The capital city of Nouakchott has mushroomed from some 200,000 residents when it was built in 1960 to almost 1 million today. And more people will surely follow the trail of money to the capital now that oil is flowing.
Yet many of the suited businessmen and bureaucrats plying the avenues of Nouakchott were born in tents. They smile in anticipation at the thought of the hot rainy season, when they have an excuse to head for the dunes, where they will rent a camel to provide a steady stream of fresh milk.
But at least now, during those months when they are confined to town, the pasteurized Tiviski camel milk fills the void.
Although camel milk was the only product when the dairy opened its doors in 1989, Tiviski has since branched out into cow and goat milk. On average, it buys about 12,000 liters of raw milk a day.
"Over the years, herders have been able to raise their standard of living. It's an important financial lifeline that provides them with cash on a daily basis," says Abeiderrahmane. "And they are buying more feed and agroproducts, so that's injected life into another sector of the economy."
The dairy also does its bit for the local community, mixing leftover milk with water and fruit flavorings to make a calcium-rich snack for schoolchildren in poor suburbs of the capital. The 500 plastic sachets distributed daily also carry messages like "wash your hands" and "clean your teeth."
There are environmental spinoffs, too. Wastewater from the milk production process is pumped to two nearby plots and acts like fertilizer for plants in the Tiviski gardens that provide some rare greenery in this city constantly under siege from the advancing sands.
The FAO says demand for camel milk is booming, but that there's not enough to go round because most of the 5.4 million tons produced yearly by the 20 million camels in the world gets guzzled by their young.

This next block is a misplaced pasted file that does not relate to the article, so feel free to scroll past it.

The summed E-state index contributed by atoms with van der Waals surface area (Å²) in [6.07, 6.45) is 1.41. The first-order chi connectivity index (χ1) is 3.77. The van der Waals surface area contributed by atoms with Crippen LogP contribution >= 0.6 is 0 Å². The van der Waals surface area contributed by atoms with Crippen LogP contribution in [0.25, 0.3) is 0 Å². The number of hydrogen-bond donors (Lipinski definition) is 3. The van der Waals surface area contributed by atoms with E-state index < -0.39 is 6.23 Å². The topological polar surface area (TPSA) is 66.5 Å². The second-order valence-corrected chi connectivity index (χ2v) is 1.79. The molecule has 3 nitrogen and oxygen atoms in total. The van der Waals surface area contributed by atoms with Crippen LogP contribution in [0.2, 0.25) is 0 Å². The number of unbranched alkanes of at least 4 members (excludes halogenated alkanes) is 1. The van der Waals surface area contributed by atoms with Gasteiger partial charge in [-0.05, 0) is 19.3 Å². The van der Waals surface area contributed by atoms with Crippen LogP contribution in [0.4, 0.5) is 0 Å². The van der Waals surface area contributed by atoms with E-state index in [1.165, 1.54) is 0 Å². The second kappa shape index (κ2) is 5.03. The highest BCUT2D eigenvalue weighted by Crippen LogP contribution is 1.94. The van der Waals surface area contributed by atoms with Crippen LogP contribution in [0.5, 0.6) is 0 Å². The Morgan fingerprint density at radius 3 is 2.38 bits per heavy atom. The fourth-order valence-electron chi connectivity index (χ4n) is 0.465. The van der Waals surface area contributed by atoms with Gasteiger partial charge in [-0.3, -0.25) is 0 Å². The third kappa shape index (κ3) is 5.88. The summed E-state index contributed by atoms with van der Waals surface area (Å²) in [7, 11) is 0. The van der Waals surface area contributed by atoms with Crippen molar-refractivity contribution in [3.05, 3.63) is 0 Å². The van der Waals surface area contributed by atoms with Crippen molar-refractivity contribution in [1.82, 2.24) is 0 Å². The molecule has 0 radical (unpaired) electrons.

What the FAO wants to do is teach herders methods to quadruple the daily yield, and then entice enough investors to help camel milk move into lucrative markets in the West.
"The potential is massive," said Anthony Bennett, a dairy expert at FAO, in a briefing paper. "Milk is money. A world market worth $10 billion would be entirely within the realm of possibility."
Abeiderrahmane's dairy, which now employs 240 people, illustrates how much can be done with relatively modest resources but also some of the humps that still need to be gotten over.
Her innovative attempts to branch into cheese, for example, have been bogged down in red tape.
Given that camel milk doesn't curdle naturally, and that the cool, damp conditions needed for cheesemaking seem to exist only in mirages here on the edge of the Sahara Desert, it is remarkable that she managed to create a fromage de chamelle.
With the appearance of a rather square Camembert but the taste of a tangy goat's cheese, it has had stores like Harrods of England licking their lips.
But EU regulations means it cannot be exported. "It's quite ironic, really," Abeiderrahmane chuckles. "Because, despite the rules, most of the cheese makes it to Europe now – it just happens through people's suitcases."